The Optimization of Reaction Conditions to Achieve A High Yield of Stevia Rebaudioside D
High-sugar diets have led to a rising prevalence of various chronic illnesses, including obesity, diabetes, cardiovascular diseases, and hypertension, posing a significant global public health concern. Stevia Rebaudioside D (Reb D), a natural sweetener derived from plants, has gained significant attention as a sugar substitute due to its zero-calorie content, intense sweetness, and pleasing taste profile.
However, its limited presence in stevia rebaudiana Bertoni and challenges related to low solubility and enzymatic activity of plant-derived glycosyltransferase have hindered its widespread commercial application. In response to these issues, a novel glycosyltransferase called YojK, originating from Bacillus subtilis 168, was discovered. This study introduces a genetically modified bacterial glycosyltransferase, YojK-I241T/G327N, characterized by high solubility and catalytic efficiency, offering great potential for industrial-scale production of Reb D.
The development of a highly efficient method for the production of rebaudioside D using a cascade reaction of YojK-I241T/G327N and AtSuSy enzymes.
To address the issue of low solubility in plant-derived glycosyltransferases, researchers investigated the potential of using YojK, an O-glycosyltransferase from Bacillus subtilis 168. YojK was chosen because of its demonstrated glycosylation activity with various substrates, including large molecules. After successful recombinant expression and purification, YojK was employed to glycosylate Reb A, resulting in the production of Stevia Reb D. Enzyme kinetic analysis revealed that YojK has lower catalytic activity toward Reb D compared to other glycosyltransferases. Consequently, the study suggests the necessity for structure-guided engineering to enhance YojK's catalytic activity for potential practical applications. (as shown in Figure 1)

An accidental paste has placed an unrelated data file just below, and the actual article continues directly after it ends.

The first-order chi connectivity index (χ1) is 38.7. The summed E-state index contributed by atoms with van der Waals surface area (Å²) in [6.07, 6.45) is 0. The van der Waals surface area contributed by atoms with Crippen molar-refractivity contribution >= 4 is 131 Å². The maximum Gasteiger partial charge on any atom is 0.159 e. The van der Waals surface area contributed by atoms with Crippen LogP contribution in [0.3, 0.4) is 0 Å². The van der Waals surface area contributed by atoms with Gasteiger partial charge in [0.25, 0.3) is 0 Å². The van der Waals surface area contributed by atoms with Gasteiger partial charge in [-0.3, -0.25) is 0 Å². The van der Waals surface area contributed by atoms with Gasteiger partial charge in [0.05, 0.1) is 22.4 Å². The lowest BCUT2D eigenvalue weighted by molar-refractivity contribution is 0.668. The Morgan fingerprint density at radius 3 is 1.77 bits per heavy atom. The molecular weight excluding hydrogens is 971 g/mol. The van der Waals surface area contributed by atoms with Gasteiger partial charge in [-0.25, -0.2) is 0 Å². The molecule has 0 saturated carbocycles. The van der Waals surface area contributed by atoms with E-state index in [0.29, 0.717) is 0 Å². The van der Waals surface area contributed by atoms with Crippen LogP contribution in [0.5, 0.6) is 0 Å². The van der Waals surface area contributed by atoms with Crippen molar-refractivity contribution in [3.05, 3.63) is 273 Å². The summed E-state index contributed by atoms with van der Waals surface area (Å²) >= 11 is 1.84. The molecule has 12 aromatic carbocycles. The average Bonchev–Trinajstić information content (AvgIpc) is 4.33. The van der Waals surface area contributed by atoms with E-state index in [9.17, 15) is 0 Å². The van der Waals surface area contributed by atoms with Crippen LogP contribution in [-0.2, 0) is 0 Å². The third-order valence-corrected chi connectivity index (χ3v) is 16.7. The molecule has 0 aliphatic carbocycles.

The optimization of reaction conditions to achieve a high yield of rebaudioside D.The reaction conditions, including pH, temperature, and substrate concentration, can be optimized to achieve a high yield of Srevia Reb D. The study used molecular dynamics simulations to investigate how the YojK-I241T/G327N variant enhances Reb D glycosylation. The variant maintained a stable hydrogen bond between Reb A and H14 during simulations, unlike the wild-type(as shown in Figure 2). This stability also extended to the distance between Reb A's O2 atom and UDPG's C1P. The YojK-I241T/G327N variant's improved catalytic efficiency was attributed to these stable interactions, suggesting its practical potential.
Researchers utilized a cascade reaction involving YojK-I241T/G327N and AtSuSy enzymes. Key optimization steps included maintaining pH at 8.0 in a potassium phosphate buffer, a reaction temperature of 35°C, 10% co-solvent DMSO, and a sucrose concentration of 400 mM.(as shown in Figure 3)
ConclusionThis approach yielded 83.47% Reb D. Notably, adding 1 mM UDPG allowed the synthesis of 20.59 g/L Reb D with a remarkable 91.29% yield, surpassing previous studies. This process demonstrates the potential for industrial-scale Reb D production, especially after structural engineering of YojK.
YojK can be efficiently expressed in E. coli BL21 (DE3) with high solubility. Through structure-guided engineering, a double mutant, YojK-I241T/G327N, was created, enabling the large-scale production of Reb D with an exceptional yield of 91.29% by recycling UDPG catalyzed by sucrose synthase AtSuSy. This study presents YojK-I241T/G327N as a promising tool for economically effective industrial-scale Reb D production.